To take just one example, in 2002 Corbyn tabled a motion expressing sympathy with members of a synagogue in Finsbury Park after it was daubed with racist graffiti. Of course this does not in itself refute Bower’s claim that Corbyn is an anti-semite. Nevertheless, in any discussion of Corbyn’s anti-semitism, it cries out to be taken into consideration. I have checked as thoroughly as I can and can find no mention in Bower’s book of Corbyn’s sustained parliamentary activity against anti-semitism and in support of Jewish rights.
Bower is not at all clear on where Corbyn’s supposed anti-semitism comes from. He points to the notoriously anti-semitic 1843 essay by Karl Marx called On The Jewish Question. However, he also writes that Corbyn barely reads books, so Bower presumably does not think his anti-semitism comes from Marx.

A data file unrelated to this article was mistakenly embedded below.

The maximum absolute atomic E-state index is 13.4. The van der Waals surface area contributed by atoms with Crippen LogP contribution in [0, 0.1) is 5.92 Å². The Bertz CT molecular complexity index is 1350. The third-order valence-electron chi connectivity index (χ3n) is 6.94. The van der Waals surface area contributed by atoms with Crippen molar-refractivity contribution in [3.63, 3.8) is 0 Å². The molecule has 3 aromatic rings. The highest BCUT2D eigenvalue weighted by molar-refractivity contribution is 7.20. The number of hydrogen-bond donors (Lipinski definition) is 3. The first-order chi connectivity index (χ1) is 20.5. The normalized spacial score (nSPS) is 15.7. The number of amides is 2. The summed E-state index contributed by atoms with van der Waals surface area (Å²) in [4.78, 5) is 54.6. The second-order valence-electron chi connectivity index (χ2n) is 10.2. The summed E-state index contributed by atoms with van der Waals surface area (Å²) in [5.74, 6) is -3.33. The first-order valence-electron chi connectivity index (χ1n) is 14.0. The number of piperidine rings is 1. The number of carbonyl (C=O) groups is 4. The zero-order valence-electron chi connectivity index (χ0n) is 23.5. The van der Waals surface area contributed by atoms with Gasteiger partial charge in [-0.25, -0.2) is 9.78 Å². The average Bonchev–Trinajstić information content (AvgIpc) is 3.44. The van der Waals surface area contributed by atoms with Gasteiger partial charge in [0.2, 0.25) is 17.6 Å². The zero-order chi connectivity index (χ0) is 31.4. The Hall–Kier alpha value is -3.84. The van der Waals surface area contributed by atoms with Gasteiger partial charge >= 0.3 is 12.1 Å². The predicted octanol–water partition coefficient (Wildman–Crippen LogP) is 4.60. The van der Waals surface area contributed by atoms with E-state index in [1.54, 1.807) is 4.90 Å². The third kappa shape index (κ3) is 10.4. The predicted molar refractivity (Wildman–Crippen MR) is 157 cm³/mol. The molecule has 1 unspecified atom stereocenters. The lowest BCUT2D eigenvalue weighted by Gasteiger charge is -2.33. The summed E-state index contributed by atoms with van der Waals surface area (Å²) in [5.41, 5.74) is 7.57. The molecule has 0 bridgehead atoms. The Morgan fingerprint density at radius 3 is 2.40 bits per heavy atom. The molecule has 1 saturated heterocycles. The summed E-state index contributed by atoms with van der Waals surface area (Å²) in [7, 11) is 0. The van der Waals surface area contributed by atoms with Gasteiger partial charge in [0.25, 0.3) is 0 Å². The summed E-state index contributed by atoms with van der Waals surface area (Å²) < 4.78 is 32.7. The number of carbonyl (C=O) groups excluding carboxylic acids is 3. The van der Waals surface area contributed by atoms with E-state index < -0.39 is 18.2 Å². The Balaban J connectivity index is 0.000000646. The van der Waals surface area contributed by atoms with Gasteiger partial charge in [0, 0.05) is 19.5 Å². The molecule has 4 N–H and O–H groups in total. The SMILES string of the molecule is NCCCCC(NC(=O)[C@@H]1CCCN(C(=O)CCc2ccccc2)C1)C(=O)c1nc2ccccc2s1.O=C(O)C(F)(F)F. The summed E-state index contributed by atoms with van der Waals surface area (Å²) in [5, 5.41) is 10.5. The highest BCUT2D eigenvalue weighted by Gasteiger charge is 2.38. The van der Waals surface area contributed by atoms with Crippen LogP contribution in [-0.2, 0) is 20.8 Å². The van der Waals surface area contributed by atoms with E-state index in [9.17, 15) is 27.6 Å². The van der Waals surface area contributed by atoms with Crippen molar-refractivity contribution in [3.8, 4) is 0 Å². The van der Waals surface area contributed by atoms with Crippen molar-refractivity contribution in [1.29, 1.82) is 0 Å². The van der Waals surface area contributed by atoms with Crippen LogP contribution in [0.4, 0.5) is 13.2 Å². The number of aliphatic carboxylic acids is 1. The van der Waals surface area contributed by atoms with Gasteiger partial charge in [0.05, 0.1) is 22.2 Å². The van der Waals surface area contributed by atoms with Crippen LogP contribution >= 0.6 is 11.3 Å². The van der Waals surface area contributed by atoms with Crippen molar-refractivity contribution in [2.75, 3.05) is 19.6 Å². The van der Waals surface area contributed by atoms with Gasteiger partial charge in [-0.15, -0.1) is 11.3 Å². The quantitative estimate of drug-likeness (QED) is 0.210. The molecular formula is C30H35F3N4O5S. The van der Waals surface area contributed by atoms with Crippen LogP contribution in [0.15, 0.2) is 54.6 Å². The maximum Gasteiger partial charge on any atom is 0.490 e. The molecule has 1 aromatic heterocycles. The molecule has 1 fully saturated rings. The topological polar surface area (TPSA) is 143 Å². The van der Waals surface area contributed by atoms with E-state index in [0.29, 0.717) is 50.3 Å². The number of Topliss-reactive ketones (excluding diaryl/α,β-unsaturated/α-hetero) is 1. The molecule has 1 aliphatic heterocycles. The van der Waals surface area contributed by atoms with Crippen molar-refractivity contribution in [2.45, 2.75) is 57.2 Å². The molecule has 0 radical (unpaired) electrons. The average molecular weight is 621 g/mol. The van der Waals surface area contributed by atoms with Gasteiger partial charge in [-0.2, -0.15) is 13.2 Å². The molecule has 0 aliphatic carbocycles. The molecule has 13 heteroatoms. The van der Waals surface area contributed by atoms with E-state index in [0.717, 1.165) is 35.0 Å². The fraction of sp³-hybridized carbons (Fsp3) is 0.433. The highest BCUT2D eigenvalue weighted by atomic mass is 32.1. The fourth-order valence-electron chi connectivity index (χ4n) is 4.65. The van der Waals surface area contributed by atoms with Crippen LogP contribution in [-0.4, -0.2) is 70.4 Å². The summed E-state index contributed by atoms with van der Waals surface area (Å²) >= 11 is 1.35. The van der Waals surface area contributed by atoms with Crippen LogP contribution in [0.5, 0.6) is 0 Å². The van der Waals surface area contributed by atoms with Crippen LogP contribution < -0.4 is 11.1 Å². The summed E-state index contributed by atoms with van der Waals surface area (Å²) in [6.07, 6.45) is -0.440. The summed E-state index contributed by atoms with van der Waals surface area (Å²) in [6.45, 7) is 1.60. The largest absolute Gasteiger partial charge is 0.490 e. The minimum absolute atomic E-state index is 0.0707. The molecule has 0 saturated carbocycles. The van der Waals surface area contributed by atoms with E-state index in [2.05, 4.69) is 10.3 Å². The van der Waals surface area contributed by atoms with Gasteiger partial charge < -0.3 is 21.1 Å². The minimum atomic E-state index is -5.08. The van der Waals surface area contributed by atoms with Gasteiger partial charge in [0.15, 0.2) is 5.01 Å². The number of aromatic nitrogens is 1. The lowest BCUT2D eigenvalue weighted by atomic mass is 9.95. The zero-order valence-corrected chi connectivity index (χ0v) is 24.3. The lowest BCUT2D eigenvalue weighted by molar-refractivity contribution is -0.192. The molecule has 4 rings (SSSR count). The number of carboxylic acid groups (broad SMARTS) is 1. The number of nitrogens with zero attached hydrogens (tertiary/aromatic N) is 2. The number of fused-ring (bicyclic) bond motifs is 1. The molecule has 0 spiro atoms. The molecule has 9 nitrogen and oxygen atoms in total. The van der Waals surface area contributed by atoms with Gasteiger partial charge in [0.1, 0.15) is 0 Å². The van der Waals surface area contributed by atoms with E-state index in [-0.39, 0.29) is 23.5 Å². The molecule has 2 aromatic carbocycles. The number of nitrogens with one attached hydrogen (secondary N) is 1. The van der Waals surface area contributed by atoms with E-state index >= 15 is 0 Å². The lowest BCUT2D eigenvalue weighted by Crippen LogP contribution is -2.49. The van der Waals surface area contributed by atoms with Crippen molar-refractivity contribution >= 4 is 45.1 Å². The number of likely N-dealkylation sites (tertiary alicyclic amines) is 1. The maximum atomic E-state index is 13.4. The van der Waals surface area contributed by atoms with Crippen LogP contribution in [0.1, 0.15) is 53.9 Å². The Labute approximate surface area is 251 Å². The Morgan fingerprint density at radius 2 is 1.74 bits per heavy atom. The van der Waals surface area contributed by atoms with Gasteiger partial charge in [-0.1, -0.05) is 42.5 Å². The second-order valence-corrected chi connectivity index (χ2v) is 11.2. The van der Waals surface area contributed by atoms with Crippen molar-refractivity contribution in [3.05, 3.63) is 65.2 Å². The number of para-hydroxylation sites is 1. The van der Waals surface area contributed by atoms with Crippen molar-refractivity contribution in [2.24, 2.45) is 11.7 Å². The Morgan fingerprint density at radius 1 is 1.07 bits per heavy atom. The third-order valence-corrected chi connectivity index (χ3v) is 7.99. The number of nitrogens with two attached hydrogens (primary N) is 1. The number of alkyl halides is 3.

Dangerous Hero is contradictory and muddled. At first Bower writes that Corbyn railed against predominantly Jewish employers in the garment trade during his time as a trade union official, but then in the next sentence adds that most union members were also Jewish.
Bower tells how Corbyn “conjured a tale of a brave personal fight against exploitative Jewish employers of sweatshop labour. Parochialism and fantasy fed the original source of his anti-Semitism – namely, as he saw it, the malign collective power of Jews. Corbyn was immersed in an unfamiliar world. The union was dealing with struggling, overworked, self-employed Jews”.
Bower fails to mention that several Jews occupy senior positions in Corbyn’s inner circle, among them Jon Lansman, the founder and head of Momentum. Once again, while not in itself refuting Bower’s picture of Corbyn as an anti-semite, it seems relevant to point this out.